When you think about it, a principal goal of all faiths is forgiveness; or, as Pope Francis recently described it, “the salvation of souls.” Achieving that goal has been difficult for Catholics, though and because many the church’s age-old rules and doctrines fail to address circumstances of the modern world. Getting remarried in the church, for example, can be a long, complicated and costly procedure that’s full of red tape and so is the atonement process for persons who’ve had or performed an abortion.
Pope Francis recently reformed those difficulties, however, by ordering procedural changes – one permanent, one for at least 12 months during a declared “Year of Mercy” that begins in December.
Previously, divorced Catholics who wanted to remarry in the church, or even just receive communion at weekly mass, had to spend a lot of time and money to annul their last marriage. The procedure would take years to complete. It could also cost thousands, which resulted in lower rates of annulment for lower-income persons, Francis once noted.
Under Francis’ September 8 announcement, however, the review process for annulment will be no-cost and will be completed within 45 days. No second review will be required before an annulment is official, either. And in particular cases of need, such as if a spouse had an affair or was abusive, the annulment procedure can be completed even faster.
This change is permanent, becoming canon law when the “Year of Mercy” begins on December 8.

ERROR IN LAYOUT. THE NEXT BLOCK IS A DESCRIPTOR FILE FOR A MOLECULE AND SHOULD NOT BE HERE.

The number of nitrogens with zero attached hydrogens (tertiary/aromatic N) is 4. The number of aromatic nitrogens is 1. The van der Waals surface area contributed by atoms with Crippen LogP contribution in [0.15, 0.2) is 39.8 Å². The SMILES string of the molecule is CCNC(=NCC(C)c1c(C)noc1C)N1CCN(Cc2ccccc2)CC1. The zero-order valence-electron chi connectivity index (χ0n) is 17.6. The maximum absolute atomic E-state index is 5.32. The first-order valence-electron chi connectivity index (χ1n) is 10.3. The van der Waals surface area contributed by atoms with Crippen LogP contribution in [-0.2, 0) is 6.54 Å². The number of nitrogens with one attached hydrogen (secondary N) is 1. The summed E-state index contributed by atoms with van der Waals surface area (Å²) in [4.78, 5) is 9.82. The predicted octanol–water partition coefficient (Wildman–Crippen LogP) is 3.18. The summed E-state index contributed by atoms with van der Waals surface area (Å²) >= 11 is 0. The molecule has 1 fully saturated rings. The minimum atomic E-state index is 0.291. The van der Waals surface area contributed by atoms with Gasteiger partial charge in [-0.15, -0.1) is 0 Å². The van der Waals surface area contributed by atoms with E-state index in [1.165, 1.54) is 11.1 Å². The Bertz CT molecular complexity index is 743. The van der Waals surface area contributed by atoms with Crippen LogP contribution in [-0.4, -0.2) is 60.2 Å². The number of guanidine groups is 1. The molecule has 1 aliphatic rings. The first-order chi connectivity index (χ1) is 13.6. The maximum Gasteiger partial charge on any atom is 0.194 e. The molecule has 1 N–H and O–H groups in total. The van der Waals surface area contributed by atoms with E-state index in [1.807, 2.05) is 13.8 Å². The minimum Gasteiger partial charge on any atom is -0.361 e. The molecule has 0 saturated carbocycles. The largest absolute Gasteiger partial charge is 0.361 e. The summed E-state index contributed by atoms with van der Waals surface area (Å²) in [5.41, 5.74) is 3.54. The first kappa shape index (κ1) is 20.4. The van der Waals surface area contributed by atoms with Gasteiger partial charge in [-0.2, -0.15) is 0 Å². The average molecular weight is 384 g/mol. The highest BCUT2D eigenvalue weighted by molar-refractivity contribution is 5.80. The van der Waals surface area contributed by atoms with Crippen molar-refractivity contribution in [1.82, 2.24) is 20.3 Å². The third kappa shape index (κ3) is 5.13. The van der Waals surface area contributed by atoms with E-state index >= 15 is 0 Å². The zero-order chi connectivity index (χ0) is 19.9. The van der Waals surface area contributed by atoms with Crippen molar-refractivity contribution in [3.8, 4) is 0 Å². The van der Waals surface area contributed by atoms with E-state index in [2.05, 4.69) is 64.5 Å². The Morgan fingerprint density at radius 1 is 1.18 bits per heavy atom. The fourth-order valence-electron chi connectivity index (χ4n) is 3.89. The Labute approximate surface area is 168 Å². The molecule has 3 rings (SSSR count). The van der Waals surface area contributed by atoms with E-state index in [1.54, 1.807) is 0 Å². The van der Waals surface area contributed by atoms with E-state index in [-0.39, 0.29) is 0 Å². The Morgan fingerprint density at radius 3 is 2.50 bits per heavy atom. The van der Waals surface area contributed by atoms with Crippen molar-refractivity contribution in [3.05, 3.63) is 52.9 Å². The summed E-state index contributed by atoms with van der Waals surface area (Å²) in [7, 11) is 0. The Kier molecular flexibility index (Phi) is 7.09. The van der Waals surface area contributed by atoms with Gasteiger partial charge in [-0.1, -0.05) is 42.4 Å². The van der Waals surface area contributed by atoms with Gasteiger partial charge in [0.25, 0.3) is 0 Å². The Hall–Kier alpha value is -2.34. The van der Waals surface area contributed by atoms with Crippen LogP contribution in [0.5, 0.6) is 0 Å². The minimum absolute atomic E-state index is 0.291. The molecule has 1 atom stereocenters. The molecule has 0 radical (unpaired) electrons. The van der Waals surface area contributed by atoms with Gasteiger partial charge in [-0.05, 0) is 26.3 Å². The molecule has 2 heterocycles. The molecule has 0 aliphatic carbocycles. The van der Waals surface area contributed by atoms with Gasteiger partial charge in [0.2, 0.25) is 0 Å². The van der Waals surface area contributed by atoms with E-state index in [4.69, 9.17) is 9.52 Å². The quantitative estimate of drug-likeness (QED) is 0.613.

While abortion won’t exactly be condoned by the church, it will at least be a lot easier to be forgiven for it. The Catechism of the Catholic Church reads that abortion is a “reserved sin” with a “canonical penalty of excommunication” that can only be lifted by a bishop. This applies to doctors who perform the procedure and their patients.
Under a new rule introduced by Pope Francis on September 1, however, one can simply undergo confession with a priest to rejoin the church. Simpler, faster and without that same humiliation.
This exception to abortion only applies to the “Year of Mercy,” which ends on November 20, 2016. However, Francis could extend it permanently, Vatican officials told CNN.
These most recent announcements follow what some call a progressive path that Francis has taken since becoming pope in 2013. For example, he called for the Catholic Church to cease alienation of gays and lesbians in July 2013 and stated support for civil union for gay couples in December 2013. In that same year, he issued formal statement that the Catholic Church needed to be modified to today’s world:
(T)he Church has rules or precepts which may have been quite effective in their time, but no longer have the same usefulness for directing and shaping people’s lives.
Francis is scheduled to visit Washington, D.C., New York City and Philadelphia beginning September 22.
Featured image by Gabriel Sozzi via Wikimedia